Focus Correction in MR Thermometry for Precise Targeting in Focused Ultrasound Thalamotomy for Essential Tremor: Statistical Study from 121 Sonications in 7 Patients
Chang-Sheng Mei1, Shenyan Zong2, Bruno Madore3, and Nathan McDannold3

1Physics, Soochow University, Taipei, Taiwan, 2Biomedical Engineering, Shanghai Jiao Tong University, Shanghai, China, 3Radiology, Brigham and Women's Hospital, Harvard Medical School, Boston, MA, United States


Focused ultrasound thalamotomy was approved by FDA for the treatment of essential tremor under MRI guidance. However, spatial errors in the location of focal spots are often observed and could jeopardize the patient safety if not taken into account. We previously explained the causes of this error and proposed a correction method. Using the method, data associated with 121 sonications from 7 patients were statistically analyzed in the present study. Results show the focus was shifted by 0.05 mm/°C. The size of shift for treating sonication agrees with the value reported in literature.


Focused ultrasound (FUS) thalamotomy is an effective alternative to surgical resection for essential tremor (ET)1. Performed under MRI guidance, at 3T, it received FDA approval in July 2016. However, spatial discrepancy in the frequency encoding direction between the target coordinate and the hotspot as seen in MR thermography often occurs2, a potential source of safety concerns. In prior work3, a k-space signal model has been proposed to account for the heating-induced phase shift. Alternately, a different method4 used a TE-error map along with chemical-shift correction to restore the focus location. Both methods found spatial offsets of about 1mm, in agreement with actual offsets as observed in clinical treatments2. The present work tested the latter method in a cohort of 7 patients associated with a total of 121 separate sonications.


There are two main causes leading to focus offsets as detected here. One of them, chemical shifts, is well known and recognized. The other is less recognized, and is referred to here as k-space shift artifacts. These are caused by magnetic field gradients and resulting k-space shifts, causing temperature-measurement errors5. The diagram in Fig. 1 illustrates the steps involved in correcting these problems. The temperature map around the focus (Fig. 1a,b) is first corrected pixel-to-pixel using a spatial-shift map (Fig. 1c), based on the heating-induced chemical shift. The resulting map (Fig. 1d) is then corrected using a TE-error map (Fig. 1e), based on the pixel-by-pixel shifts in k-space. Because the TE error on either side of the focus has opposite polarity (shown as red and blue in Fig. 1e), the temperature on one side of the focus is elevated while temperature on the other side is suppressed, effectively shifting the apparent location of the focus (Fig. 1f). The resulting ~1mm shift can be visualized comparing Fig. 1b and 1f (see red dotted line).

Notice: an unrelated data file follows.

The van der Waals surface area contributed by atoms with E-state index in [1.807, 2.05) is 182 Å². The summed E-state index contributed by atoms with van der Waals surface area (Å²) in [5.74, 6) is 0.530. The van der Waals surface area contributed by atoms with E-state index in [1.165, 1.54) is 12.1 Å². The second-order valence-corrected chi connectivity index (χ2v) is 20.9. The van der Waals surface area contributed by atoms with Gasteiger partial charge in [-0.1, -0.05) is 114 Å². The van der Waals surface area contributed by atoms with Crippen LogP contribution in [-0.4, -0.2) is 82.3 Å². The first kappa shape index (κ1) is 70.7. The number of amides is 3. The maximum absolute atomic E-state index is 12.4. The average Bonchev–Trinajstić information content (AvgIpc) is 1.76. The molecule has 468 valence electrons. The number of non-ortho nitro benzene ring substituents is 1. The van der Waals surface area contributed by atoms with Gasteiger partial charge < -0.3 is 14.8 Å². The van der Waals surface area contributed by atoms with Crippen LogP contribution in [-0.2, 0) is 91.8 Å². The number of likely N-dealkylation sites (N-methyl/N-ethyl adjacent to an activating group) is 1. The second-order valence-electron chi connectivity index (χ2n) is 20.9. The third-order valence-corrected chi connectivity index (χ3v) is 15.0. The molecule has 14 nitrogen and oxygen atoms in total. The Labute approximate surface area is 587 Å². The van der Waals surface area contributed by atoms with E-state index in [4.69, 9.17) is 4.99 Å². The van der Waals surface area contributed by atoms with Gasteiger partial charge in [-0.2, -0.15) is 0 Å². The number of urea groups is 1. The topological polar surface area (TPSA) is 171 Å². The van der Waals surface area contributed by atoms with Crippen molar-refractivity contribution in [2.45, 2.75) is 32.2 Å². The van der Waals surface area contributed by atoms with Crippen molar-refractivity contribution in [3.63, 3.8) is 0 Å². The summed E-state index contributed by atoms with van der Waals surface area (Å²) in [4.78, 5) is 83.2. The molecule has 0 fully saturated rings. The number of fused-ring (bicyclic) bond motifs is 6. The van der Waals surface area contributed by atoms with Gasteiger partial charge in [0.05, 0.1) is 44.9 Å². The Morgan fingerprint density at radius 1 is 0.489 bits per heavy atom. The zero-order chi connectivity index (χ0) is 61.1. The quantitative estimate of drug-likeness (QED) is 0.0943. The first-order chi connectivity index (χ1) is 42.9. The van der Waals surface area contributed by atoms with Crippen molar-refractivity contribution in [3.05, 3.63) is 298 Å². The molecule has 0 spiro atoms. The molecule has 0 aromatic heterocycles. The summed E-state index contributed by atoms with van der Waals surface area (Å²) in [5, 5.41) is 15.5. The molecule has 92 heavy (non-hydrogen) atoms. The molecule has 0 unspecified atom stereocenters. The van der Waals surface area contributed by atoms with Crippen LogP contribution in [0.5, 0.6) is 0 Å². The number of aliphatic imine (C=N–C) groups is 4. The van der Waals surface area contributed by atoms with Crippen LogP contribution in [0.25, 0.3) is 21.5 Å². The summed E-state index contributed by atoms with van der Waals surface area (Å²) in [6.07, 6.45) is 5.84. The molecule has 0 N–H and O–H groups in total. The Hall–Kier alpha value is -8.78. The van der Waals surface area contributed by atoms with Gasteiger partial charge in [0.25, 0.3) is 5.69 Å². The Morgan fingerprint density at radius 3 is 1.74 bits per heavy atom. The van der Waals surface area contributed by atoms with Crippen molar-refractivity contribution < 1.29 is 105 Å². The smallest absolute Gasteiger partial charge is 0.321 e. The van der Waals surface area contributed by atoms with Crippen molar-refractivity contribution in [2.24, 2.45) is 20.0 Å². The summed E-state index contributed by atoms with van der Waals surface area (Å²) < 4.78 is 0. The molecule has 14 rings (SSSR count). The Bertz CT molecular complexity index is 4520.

7 ET patients were treated following informed consent, using a hemispheric, 650-kHz, 1024-element, phased-array transducer (ExAblate Neuro 4000, InSightec, Israel) under guidance of a 3T MRI system (GE, Milwaukee, WI). The SPGR sequence was used for temperature monitoring (FOV = 28×28cm2, TE/TR = 12.9/27.8ms, matrix size = 128×256 zero-filled to 256×256, BW = ±5.68kHz). A total of 121 sonications were delivered, over all 7 patients. The patient demographics and sonication statistics are listed in Table 1. Some sonications were excluded because: only minimum heat was produced (<5°C), or cavitation was detected, or the surgeon stopped the sonication out of safety concerns, or the patient himself did so. 22 sonications in total were excluded here, leaving 99 sonications in the present study for further analysis. The size of the focus shift was calculated for all 99 sonications, analyzed statistically, and 2D focus profiles before and after correction were compared using Bland-Altman plots.